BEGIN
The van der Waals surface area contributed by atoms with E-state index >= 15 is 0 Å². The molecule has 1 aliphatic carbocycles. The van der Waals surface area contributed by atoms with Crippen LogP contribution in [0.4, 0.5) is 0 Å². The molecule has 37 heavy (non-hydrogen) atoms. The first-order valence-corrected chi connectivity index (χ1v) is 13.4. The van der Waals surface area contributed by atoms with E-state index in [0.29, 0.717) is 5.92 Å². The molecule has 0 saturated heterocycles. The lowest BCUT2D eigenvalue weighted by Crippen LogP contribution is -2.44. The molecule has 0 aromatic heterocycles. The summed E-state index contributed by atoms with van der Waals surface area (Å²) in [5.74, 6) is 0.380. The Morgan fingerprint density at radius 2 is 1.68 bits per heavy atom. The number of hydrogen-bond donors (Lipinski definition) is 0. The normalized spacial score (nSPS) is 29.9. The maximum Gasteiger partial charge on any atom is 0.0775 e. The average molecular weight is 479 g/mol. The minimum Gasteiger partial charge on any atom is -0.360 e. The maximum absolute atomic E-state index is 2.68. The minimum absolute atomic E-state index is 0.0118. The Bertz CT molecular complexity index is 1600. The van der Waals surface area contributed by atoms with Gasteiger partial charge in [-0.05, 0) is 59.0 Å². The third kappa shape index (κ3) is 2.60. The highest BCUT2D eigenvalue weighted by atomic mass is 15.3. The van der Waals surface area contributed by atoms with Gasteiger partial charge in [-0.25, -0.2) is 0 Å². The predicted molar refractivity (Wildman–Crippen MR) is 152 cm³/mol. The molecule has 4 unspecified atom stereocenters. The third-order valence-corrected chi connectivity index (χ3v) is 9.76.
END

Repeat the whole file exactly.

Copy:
The van der Waals surface area contributed by atoms with E-state index >= 15 is 0 Å². The molecule has 1 aliphatic carbocycles. The van der Waals surface area contributed by atoms with Crippen LogP contribution in [0.4, 0.5) is 0 Å². The molecule has 37 heavy (non-hydrogen) atoms. The first-order valence-corrected chi connectivity index (χ1v) is 13.4. The van der Waals surface area contributed by atoms with E-state index in [0.29, 0.717) is 5.92 Å². The molecule has 0 saturated heterocycles. The lowest BCUT2D eigenvalue weighted by Crippen LogP contribution is -2.44. The molecule has 0 aromatic heterocycles. The summed E-state index contributed by atoms with van der Waals surface area (Å²) in [5.74, 6) is 0.380. The Morgan fingerprint density at radius 2 is 1.68 bits per heavy atom. The number of hydrogen-bond donors (Lipinski definition) is 0. The normalized spacial score (nSPS) is 29.9. The maximum Gasteiger partial charge on any atom is 0.0775 e. The average molecular weight is 479 g/mol. The minimum Gasteiger partial charge on any atom is -0.360 e. The maximum absolute atomic E-state index is 2.68. The minimum absolute atomic E-state index is 0.0118. The Bertz CT molecular complexity index is 1600. The van der Waals surface area contributed by atoms with Gasteiger partial charge in [-0.05, 0) is 59.0 Å². The third kappa shape index (κ3) is 2.60. The highest BCUT2D eigenvalue weighted by atomic mass is 15.3. The van der Waals surface area contributed by atoms with Gasteiger partial charge in [-0.25, -0.2) is 0 Å². The predicted molar refractivity (Wildman–Crippen MR) is 152 cm³/mol. The molecule has 4 unspecified atom stereocenters. The third-order valence-corrected chi connectivity index (χ3v) is 9.76.